Fragments of Fullerenes and Carbon Nanotubes

Fragments of Fullerenes and Carbon Nanotubes

Author: ChemViews

Fabien Durola, CNRS—Centre de Recherche Paul Pascal, University of Bordeaux, France, reviews the book Fragments of Fullerenes and Carbon Nanotubes by Marina A. Petrukhina and Lawrence T. Scott.

Every organic chemist was at one time, at least during his early years, convinced that aromatic molecules are by definition absolutely flat, writes Durola. If you still have this wrong idea in your mind, this is one of the books that you need to read to discover the exciting and promising science of these non-conformist twisted aromatic molecules.

The authors have gathered relevant contributions from several research groups who can be considered as leaders in the field of curved polycyclic aromatic hydrocarbons (PAHs). In contrast to the usual kinds of reviews published in journals, this book tells the complete scientific stories: what was the initial idea, how things worked out or not, what are the prospects or the next alternative strategies. For that reason, these last chapters on synthetic aspects are, in her opinion, to be commended not only to chemists active in this very specific field, but also to every organic chemist who is interested in strategies of multistep syntheses and such brain-teasing scientific struggles. Generally speaking, even non-specialists working in that domain of organic chemistry would probably appreciate reading this book, but she would not recommend it to beginners in organic chemistry, who might be confused rather than informed by these exotic results.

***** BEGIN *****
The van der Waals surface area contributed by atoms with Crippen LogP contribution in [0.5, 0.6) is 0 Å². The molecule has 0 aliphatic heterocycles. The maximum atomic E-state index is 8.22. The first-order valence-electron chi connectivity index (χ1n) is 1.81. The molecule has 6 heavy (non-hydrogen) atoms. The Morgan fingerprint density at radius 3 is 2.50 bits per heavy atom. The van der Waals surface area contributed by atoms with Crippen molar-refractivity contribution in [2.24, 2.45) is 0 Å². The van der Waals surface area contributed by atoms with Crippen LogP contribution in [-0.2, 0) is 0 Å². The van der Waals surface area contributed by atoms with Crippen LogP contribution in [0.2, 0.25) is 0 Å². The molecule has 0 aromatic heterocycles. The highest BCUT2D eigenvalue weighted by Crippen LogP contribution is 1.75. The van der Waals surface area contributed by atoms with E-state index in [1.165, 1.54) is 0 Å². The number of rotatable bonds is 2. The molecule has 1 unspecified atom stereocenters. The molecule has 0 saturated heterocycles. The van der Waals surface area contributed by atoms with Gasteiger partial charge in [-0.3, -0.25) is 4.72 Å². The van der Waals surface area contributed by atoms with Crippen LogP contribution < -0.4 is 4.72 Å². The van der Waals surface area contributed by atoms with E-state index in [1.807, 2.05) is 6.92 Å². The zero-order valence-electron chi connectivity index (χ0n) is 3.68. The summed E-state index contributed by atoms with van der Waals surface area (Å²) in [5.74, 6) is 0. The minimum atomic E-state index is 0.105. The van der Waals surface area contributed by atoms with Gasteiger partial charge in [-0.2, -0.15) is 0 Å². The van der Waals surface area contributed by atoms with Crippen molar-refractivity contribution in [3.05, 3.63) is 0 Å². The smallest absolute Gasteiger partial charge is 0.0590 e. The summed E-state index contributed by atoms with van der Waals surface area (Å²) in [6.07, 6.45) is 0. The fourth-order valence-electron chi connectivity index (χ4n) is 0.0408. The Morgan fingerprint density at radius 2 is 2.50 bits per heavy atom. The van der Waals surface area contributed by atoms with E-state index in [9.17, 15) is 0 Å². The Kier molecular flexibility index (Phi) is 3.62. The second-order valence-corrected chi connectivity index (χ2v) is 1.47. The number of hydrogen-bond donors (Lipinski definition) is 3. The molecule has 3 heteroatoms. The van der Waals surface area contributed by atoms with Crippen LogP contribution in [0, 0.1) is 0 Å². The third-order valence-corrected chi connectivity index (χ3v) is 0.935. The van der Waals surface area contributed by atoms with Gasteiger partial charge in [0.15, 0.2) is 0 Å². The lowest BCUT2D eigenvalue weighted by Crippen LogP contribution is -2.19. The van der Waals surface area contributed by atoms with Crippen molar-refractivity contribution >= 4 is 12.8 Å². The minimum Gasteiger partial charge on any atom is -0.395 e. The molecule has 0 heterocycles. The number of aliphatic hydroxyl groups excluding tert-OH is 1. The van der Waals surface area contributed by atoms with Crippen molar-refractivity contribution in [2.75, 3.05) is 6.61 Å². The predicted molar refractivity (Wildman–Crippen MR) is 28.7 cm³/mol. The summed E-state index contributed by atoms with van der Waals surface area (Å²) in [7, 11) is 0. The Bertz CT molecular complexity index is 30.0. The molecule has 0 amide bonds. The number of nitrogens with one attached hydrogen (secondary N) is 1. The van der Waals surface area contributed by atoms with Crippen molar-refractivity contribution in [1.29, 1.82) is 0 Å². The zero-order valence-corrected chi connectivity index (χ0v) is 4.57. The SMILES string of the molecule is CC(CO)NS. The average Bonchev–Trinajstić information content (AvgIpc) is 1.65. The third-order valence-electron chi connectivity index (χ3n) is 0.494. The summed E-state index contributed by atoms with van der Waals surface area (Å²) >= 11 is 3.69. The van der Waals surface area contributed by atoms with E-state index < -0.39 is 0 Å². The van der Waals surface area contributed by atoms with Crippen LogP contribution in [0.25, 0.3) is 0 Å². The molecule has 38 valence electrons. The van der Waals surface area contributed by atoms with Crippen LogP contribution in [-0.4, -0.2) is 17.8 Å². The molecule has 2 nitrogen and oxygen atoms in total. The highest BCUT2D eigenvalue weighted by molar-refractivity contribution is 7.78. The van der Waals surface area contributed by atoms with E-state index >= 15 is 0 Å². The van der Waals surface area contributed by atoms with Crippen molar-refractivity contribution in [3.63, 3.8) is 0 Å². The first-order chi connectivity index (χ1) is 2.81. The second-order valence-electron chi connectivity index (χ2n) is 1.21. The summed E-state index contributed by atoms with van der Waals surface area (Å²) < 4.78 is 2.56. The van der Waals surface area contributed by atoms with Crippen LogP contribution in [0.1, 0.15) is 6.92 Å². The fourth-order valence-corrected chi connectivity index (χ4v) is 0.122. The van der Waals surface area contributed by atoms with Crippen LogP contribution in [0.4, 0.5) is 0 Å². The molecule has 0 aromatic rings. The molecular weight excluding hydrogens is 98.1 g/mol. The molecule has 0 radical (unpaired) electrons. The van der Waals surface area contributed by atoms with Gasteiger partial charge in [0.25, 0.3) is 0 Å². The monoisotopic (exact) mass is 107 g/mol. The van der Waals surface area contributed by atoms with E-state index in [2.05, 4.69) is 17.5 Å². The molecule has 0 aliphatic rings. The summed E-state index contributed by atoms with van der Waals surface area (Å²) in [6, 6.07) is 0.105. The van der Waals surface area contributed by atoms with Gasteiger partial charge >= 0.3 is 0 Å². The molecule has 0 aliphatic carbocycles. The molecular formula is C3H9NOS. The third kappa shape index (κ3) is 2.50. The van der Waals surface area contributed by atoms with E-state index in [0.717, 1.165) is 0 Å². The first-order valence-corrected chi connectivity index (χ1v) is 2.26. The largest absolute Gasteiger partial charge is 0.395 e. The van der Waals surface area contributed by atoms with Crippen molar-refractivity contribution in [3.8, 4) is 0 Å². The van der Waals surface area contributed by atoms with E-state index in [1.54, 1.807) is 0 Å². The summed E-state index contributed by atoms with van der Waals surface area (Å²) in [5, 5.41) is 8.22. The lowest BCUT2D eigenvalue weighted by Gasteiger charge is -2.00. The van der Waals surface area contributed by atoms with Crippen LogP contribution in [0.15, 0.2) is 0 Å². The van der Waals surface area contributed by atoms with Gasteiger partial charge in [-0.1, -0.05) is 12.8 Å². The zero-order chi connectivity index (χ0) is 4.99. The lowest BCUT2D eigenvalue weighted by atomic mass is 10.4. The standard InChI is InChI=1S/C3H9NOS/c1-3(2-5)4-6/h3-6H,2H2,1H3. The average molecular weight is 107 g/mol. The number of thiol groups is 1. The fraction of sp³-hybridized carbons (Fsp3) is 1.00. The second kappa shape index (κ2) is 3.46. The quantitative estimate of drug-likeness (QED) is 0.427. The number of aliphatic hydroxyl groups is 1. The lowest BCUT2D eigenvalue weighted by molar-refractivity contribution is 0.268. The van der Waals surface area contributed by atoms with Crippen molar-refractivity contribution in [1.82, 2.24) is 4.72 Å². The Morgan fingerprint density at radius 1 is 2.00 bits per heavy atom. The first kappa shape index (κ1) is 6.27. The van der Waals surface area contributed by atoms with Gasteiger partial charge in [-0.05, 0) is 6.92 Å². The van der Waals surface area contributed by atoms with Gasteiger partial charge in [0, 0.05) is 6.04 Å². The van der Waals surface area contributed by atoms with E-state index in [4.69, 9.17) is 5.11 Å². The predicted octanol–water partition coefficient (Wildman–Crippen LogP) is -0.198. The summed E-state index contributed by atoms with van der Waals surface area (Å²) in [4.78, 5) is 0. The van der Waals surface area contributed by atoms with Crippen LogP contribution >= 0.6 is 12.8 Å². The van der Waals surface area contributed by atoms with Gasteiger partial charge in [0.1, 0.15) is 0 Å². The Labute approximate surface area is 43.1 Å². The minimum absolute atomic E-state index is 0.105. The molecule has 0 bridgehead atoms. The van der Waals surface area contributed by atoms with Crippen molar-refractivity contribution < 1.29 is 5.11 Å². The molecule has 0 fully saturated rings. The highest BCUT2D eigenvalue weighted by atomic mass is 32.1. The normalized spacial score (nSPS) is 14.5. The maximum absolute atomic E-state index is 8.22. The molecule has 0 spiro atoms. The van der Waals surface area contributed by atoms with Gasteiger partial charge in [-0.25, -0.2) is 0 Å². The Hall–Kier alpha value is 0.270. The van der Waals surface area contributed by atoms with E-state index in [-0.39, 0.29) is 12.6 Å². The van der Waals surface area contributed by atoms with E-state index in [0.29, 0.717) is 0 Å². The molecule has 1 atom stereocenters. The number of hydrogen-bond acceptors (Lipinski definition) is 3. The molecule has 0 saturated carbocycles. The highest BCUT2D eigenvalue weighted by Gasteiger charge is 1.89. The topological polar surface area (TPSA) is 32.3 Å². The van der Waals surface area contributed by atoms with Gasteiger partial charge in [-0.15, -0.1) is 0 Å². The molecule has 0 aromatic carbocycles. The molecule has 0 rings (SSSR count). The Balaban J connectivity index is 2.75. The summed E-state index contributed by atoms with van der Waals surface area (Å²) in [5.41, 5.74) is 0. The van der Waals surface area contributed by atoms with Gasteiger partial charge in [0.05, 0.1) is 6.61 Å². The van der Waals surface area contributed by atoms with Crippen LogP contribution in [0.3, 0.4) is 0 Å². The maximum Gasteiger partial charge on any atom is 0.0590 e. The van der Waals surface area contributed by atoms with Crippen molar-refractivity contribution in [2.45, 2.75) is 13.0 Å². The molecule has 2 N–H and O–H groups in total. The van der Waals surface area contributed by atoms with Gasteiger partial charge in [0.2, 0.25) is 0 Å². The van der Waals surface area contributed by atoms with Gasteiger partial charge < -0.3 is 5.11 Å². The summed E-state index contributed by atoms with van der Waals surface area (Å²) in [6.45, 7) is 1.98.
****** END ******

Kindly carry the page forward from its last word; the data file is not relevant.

The use of color would have been a great help towards a better understanding and one might also regret the occurrence of much repetition in the introductions of several chapters, for example, in the definitions of carbon nanotube geometries, although that might be useful if individual chapters are read in isolation.

In conclusion, unlike the sad-looking young lady on the cover, who does not seem to be greatly motivated by the scientific tour de force that she is about to accomplish, Durola really appreciated reading Fragments of Fullerenes and Carbon Nanotubes, and now looks forward impatiently to a future second edition, which she hopes will incorporate new chapters covering the first successful syntheses of aromatic belts that she expects to appear soon in the literature.

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